Dominus Deus Israel, in English, as followeth.
Dominus regit me. Psal. 23.
be the Lord God of Israel, for he hath visited and redeemed his
Or else c. Psalm.
Luke i. 68.
a joyful noise unto the Lord, all ye lands,
Then shall be said or sung the Creed by the
Presbyter or Minister and the people standing.
I Believe in God the Father Almighty, maker of heaven and earth: and in Jesus Christ his only Son our Lord, which was conceived by the Holy Ghost, born of the Virgin Mary, suffered under Ponce Pilate, was crucified, dead, and buried, he descended into hell, the third day he rose again from the dead, he ascended into heaven, and sitteth on the right hand of God the Father Almighty: from thence he shall come to judge the quick and the dead. I believe in the Holy Ghost, the holy Catholick Church, the Communion of saints, the forgiveness of sins, the Resurrection of the body, and the life everlasting. Amen.
And after that, these Prayers following, as well at Evening Prayer as at Morning Prayer, all devoutly kneeling, the Presbyter or Minister first pronouncing with a loud voice.
The Lord be with
Lord have mercy
Then the Presbyter, Clerks, and People, shall say the Lord's Prayer, with a loud voice.
OUr Father which art in heaven, hallowed be thy Name. Thy Kingdom come. Thy will be done in earth, as it is in heaven. Give us this day our daily bread. And forgive us our trespasses, as we forgive them that trespass against us. And lead us not into temptation: but deliver us from evil, for thine is the kingdom and the power and the glory, for ever and ever. Amen.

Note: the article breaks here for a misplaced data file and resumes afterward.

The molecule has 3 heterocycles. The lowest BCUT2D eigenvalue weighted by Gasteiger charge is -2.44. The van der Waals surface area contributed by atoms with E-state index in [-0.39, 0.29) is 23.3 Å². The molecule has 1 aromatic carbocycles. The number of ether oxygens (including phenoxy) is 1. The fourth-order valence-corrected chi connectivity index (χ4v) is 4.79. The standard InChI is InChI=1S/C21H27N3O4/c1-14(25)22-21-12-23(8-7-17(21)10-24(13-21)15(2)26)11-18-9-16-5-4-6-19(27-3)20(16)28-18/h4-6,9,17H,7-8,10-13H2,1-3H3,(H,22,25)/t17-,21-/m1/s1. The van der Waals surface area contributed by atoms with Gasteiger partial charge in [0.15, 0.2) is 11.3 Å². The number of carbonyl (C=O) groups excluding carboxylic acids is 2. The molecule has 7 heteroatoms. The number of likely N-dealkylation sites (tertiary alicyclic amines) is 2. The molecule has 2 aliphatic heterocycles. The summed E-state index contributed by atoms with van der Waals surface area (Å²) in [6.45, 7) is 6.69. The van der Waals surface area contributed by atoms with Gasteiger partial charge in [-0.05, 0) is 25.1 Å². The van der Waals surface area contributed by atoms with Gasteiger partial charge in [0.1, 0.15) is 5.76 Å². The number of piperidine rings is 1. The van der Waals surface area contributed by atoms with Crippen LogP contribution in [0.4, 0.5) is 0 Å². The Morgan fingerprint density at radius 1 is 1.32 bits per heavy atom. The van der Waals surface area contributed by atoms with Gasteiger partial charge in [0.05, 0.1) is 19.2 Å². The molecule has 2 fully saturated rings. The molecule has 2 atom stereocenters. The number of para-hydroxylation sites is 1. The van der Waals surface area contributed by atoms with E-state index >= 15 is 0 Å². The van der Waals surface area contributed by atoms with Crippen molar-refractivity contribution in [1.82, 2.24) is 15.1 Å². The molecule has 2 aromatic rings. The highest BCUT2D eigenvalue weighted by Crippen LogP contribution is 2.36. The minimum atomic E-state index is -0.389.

Then the Presbyter standing, up shall say.
O Lord shew thy mercy upon us.
¶ Then shall follow three Collects: The first of the day, which shall be the same that is appointed at the Communion. The second, for peace. The third, for grace to live well. And the two last Collects shall never alter, but daily bee said at Morning prayer throughout all the year, as followeth.
The second Collect for peace.
O GOD, which art authour of peace, and lover of concord, in knowledge of whom standeth our eternall life, whose service is perfect freedome : defend us thy humble servants, in all assaults of our enemies, that wee surely trusting in thy defence, may not fear the power of any adversaries; through the might of Jesus Christ our Lord. Amen.
The third Collect for grace
O LORD, our heavenly Father, Almighty and everlasting God, which hast safely brought us to the beginning of this day, defend us in the same with thy mighty power, and grant that this day we fall into no sinne, neither runne into any kinde of danger : but that all our doings may be ordered by thy governance, to do alwayes that is righteous in thy sight; through Jesus Christ our Lord. Amen.
¶ After this Collect ended, followeth the Letany : and if the Letany be not appointed to be said that morning, then shall next be said the prayer for the Kings Majestie, with the rest of the prayers following at the end of the Letany, and the Benediction.
||The final part of Morning Prayer, as it appeared in the original|
Return to the 1637 Scottish Book of Common Prayer